Well, they just stole it.  I mean, I hate to bad mouth my brother (Ray), but I didn't know anything about the recording business.  My brother took "Rumble" and (published) it in my Dad's name.  He put it in my Dad's name instead of mine.  My Dad (couldn't) even play a guitar.


    "F.L. Wray, Sr."  My brother Ray could control my dad.  To keep the control, he took it completely away from me, you know?"  I hate to bad mouth my brother, but that's the truth of it.  He put it in my Dad's name, takin' it away from me in 1957.  And then Milt Grant took half the writer's (share), because Milt Grant had this big (radio) show, and Link Wray was a nobody.  You know, who was Link Wray in 1957, with this here little instrumental?  It didn't even
    have a name, until Archie Bleyer's daughter named it.  I was like a nobody there in Washington, DC doin' these little record hops on (Grant's) show.  So he had the power to just take it - take half the writer's.  And then him and Ray shared publishing.  So me and Doug got shit, off the publishing or the writer's.  It was shared by my brother Ray and Milt Grant.  And I just got (screwed) there, you know?  'Cause I didn't know the business.


    No.  But in 1948 and '49, he came and was sitting in, and listening to us play, when we were doin' live country music on this here radio station in Norfolk.  And the disc jockey (there) was the guy who wrote "Be Bop A Lula" (with Vincent), Sheriff Tex Davis.  And he was just hangin' around there, you know?  But I didn't personally know Gene, no.


    You mean in Portsmouth?


    No. not really.  Not really.  I never thought I'd reach that limit.  No, I was still learning how to play.  I was just happy to be on the stage playin' behind the B-movie western stars!  You know, like Roy Rogers and Lash LaRue.  I was just happy to be playin'.  I didn't ever think about bein' a country star.  I never thought I'd reach that high a level.  I never even
    dreamed of it.  Even until I made "Rumble," I mean, Link Wray, I was just a gut-tar player, playin' behind my brother.  He was the star.  And I was just a git-tar player playin' behind him, and Doug was a drummer.  God kept that secret from me, right?  When God gave me "Rumble" that night in '57, God kept it completely a secret and zapped it in my head.  And here's this little three chord instrumental that any git-tar player can play, right?  He just zapped it in my head.  I had no idea that it was gonna be a big, huge hit.  I was on Buddy Dean's show in Baltimore with "Rumble" and he said, "Link, how does it feel to have a hit?"  I said, "Tell me what a hit is, and then I'll tell ya!"  And he laughed so hard, he fell off the chair, you know?  I was so ignorant of the business.  He was laughin' - he was a real nice guy, Buddy Dean.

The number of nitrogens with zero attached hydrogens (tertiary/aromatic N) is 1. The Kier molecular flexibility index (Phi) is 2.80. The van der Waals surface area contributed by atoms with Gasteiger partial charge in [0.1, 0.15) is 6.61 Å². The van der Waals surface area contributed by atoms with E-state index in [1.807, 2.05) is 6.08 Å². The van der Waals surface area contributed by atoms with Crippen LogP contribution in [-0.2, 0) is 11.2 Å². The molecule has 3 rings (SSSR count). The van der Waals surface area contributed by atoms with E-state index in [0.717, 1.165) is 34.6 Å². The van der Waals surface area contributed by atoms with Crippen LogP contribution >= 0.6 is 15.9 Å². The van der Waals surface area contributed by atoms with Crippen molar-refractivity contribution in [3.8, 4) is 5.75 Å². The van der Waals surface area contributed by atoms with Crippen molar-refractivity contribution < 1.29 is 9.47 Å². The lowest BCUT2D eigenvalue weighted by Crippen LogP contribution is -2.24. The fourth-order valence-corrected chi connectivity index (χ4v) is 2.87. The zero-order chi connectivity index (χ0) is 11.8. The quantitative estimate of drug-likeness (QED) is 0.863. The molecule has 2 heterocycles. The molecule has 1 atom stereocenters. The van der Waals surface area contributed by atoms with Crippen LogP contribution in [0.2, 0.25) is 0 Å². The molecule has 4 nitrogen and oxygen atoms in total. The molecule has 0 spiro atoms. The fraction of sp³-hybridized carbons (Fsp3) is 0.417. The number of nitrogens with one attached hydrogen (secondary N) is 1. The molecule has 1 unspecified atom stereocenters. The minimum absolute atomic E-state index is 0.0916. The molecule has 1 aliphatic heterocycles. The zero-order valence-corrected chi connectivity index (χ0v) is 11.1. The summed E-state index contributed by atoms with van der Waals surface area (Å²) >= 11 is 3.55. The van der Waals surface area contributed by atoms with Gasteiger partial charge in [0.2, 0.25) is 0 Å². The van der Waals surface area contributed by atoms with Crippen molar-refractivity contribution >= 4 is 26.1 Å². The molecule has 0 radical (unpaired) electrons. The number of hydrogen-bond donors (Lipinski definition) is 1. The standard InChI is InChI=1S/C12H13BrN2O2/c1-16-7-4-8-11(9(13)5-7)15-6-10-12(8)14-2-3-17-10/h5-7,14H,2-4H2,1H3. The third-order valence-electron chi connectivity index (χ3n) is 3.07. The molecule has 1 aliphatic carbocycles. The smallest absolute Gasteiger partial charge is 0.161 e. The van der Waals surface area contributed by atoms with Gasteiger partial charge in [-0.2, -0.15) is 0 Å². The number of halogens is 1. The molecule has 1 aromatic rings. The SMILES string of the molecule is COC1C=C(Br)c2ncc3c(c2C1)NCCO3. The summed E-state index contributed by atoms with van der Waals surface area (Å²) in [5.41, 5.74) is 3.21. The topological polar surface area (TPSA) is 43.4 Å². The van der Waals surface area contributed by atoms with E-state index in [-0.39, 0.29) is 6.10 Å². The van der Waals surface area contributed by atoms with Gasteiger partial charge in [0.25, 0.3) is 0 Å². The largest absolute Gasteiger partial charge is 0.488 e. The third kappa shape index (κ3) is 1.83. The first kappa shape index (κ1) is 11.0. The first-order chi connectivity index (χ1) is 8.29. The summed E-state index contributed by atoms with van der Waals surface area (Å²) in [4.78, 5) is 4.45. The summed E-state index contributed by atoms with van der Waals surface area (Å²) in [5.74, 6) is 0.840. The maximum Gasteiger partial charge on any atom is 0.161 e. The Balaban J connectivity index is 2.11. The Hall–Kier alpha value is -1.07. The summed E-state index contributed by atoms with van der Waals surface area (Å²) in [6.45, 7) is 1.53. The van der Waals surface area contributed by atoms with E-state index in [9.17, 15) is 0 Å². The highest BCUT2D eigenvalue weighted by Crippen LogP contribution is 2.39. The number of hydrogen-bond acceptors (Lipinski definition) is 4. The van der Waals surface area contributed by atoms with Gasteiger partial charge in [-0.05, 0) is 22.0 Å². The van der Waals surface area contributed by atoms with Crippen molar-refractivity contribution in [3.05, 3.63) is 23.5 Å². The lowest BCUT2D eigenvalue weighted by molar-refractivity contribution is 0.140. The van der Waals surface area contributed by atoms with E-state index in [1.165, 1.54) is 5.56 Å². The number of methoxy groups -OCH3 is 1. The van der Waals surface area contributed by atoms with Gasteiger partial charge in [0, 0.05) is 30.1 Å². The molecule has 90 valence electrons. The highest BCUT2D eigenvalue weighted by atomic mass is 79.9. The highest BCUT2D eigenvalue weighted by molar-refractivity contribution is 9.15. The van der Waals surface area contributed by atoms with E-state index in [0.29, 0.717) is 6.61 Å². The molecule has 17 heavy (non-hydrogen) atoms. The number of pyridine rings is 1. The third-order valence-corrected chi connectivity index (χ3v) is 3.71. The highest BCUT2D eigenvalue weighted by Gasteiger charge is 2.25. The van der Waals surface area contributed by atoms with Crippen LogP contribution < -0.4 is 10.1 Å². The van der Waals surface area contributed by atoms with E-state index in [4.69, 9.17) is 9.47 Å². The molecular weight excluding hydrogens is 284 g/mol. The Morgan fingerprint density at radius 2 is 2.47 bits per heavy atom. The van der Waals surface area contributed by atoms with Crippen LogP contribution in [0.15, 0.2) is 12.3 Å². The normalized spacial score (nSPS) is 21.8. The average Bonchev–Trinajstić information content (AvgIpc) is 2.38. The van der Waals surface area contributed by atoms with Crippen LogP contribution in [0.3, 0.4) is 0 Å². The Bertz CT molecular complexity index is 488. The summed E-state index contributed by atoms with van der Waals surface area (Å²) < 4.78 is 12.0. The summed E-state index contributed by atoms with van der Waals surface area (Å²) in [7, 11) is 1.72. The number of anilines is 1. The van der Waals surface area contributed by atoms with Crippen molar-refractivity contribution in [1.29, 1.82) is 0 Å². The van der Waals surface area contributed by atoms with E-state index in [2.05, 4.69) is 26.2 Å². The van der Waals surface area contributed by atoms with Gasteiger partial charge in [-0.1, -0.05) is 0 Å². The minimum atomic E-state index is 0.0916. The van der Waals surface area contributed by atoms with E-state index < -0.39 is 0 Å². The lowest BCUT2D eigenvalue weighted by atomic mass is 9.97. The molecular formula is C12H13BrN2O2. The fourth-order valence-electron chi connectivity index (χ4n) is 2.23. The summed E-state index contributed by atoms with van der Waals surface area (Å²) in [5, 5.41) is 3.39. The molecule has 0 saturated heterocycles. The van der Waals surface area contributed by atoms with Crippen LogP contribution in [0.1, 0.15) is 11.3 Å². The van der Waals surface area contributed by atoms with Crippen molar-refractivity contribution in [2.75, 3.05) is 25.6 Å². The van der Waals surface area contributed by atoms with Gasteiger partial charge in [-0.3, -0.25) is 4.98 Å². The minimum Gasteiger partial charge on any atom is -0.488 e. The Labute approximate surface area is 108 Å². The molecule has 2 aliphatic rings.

Uh...when President Kennedy got shot, right?  I did "Jack the Ripper" in 1960 and put it out.  I thought it was gonna be mine and Ray and Doug's label, and I ended up again gettin' screwed.  It was Milt Grant and Ray's label!  Right? Called Vermillion.  "Ver", Vernon Wray and "million" Milt Grant.  "Jack the Ripper" was on that label, and I thought it was ours.  You know, I trusted my brother Ray, 'cause I still didn't know the business in 1960 and '63.  So (Link Wray music) came out on Vermillion Records until 1963.  Swan Records bought it and put it out, and ("Ripper") was a million seller for me in 1963.  And then the President got shot, and the whole Elvis-Chuck Berry-Link Wray-Jerry Lee Lewis type 'o music
    died, with President Kennedy.  You know?  And then, when the music arose again, it arose with the Beatles and the British rock and roll, and (later) FM stations...and the Allman Brothers and the Grateful Dead, and Frank Zappa and Quicksilver Messenger Service, and all those guys started risin' up again with the American type music.


    I like all of 'em!  I mean, I like Pete Townsend.  Pete Townsend's a genius, right?  He became a superstar.  (laughs)  He said Link Wray gave him his start, but anyhow he just took it and became rich over it.  And David Gilmore, Eric Clapton, you know, I could sit here and name 'em...I dedicated a song, not to Dickey Betts, but to the other Allman Brother that died...


    Yeah, I dedicated a song to him, off of one of my Polydor albums.  (The song was "I Got to Ramble" from
    THE LINK WRAY RUMBLE - ed) Because I liked the way he played "Layla" with Eric Clapton, and I liked the way the Allman Brothers played.  They played for 30 minutes, one song!  I mean, just keep goin'.  And I'm goin' , "Wow!"  Because I'm a git-tar player, and I can understand that king of (philosophy):  "Keep right on playin'"  You know?  Like Cipollina (John, the late Quicksilver guitarist), and Nick Gravantes (and) Quicksilver Messenger Service, all those cats, man.  I mean, I loved every minute of it.  Even though I wasn't up there doin' it, because I didn't want to play to the LSD crowd, right?

    UH HUH....